How to bag the right man before you’re 40

Published on by CMe

 

 

 

How to bag the right man before you’re 40

 
 
   
AS ONE of the eternally single women in this country I think I've probably tried every conceivable method to bag myself a decent man — from internet dating to speed dating to blind dating (not a good idea). So I was delighted when the opportunity arose to interview Isabel Losada, who I thought might have the solution to my problem, seeing as her new book is called — Men! Forget the Fiction! Where are all the interesting and available men?

Losada, a fiery Londoner, was married, had a child and divorced at a young age and has since been on the lookout for a guy who could satisfy her intellectually. But it has proved a harder task than she thought.

Realising she knew hundreds of beautiful, intelligent, successful women in their thirties who were unable to find an interesting, available man, she took it upon herself to seek out where all the corresponding guys were hiding.

Her definition of an interesting man is “one who, when you meet him, you know that you'd like to have dinner with him and having done so, you're glad you did and you'd like to see him again. An available guy is one who is not married, living with a partner or in any relationship which another woman believes to be long term and monogamous.”

She adds he should also “preferably not have any major dysfunctions; not be addicted to drugs, alcohol, gambling, train spotting; and not be a football fanatic. And of course we would like them heterosexual, and most of my friends prefer non-smokers,” she says. Is this too much to ask? Apparently so.

Losada started off her journey to find an interesting man thinking that maybe single women were hanging out in the wrong places.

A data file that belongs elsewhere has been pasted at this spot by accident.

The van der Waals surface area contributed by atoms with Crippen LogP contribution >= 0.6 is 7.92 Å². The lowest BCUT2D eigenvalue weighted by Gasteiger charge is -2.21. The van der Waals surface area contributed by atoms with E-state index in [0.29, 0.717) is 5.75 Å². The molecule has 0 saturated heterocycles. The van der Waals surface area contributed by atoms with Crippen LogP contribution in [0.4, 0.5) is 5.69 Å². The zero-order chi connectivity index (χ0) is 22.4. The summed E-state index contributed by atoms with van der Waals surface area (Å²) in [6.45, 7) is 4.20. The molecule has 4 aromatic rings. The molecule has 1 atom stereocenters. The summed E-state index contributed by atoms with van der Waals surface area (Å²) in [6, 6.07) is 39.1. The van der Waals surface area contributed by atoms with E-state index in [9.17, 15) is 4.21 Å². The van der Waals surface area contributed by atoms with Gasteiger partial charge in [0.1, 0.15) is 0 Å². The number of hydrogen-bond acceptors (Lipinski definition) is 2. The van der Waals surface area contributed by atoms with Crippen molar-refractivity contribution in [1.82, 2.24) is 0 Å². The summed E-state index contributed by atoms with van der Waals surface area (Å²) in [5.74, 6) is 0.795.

“I know that far too many women are spending their weekends doing yoga, tai chi, meditation, workshops of many different kinds, all of which are very fascinating, but they cannot have failed to notice that the guys aren't there. So I thought I'll throw myself into all male environments, some of them there have to be interesting.”

So, Losada jumped head first into the world of men, spending time on building sites lugging bricks, hanging with bikers learning to ride a Harley, driving 4x4s on a stag weekend, mixing with the testosterone at the stock exchange, all the while studying and trying to befriend them. “It was successful in that I spent a lot of time listening to men talking about women. We are accused of being needy, manipulative, whining, nagging, emasculating, demanding, suffering from a plethora of emotional problems, 99 per cent of which are created in our own heads. Basically, in short, women are hard work.”

And what she discovered men want is “a woman in their life who is happy, preferably with her clothes off, who wants to make love a lot when they come home from a hard day at work.”

It seems some men regard hanging out with women hard work. “They just want to relax and have an easy time with the lads and the last thing they want to do is try and figure out these obscure difficult creatures called women.”

On her quest for answers Losada learnt from Professor Simon-Baron Cohen, author of The Essential Difference (and cousin of Sacha), what we all suspected — that male and female brains are different. “The male brain has a main drive towards systemising. Most men are interested in how the computer works whereas most women don't care how the computer works. The main drive in the female brain is towards empathy.

“A minority of men have a higher level of empathy or are more balanced between the two, so those guys are the ones that are more interesting to women because they have more interesting conversations. And those are the men that get snatched up earlier, marry sooner and are more able to sustain good relationships because they are better at relating to women.

“So, when women say all the good ones are taken it's not a stupid complaint, it's actually a fact. The good ones ARE taken and are most likely to stay taken because they're better at relating to women.”

There is some hope for Irishmen, however. “If you think of an Irishman you always think of a man who's charming, funny, kissed the Blarney stone, warm, open, friendly and good looking, that's the stereotype. But I think, on the whole, Irishmen are less afraid of women than Englishmen are.” Please note Losada has never lived here with Irishmen.

She leaves me with a little motivational rhyme: “If you always do what you've always done, then you'll always get what you've always got. If you want something different you've got to (pause and shout the last line), do something different!”











Illustration from Clyde Mendes column at  MetroSexual LA







 
 
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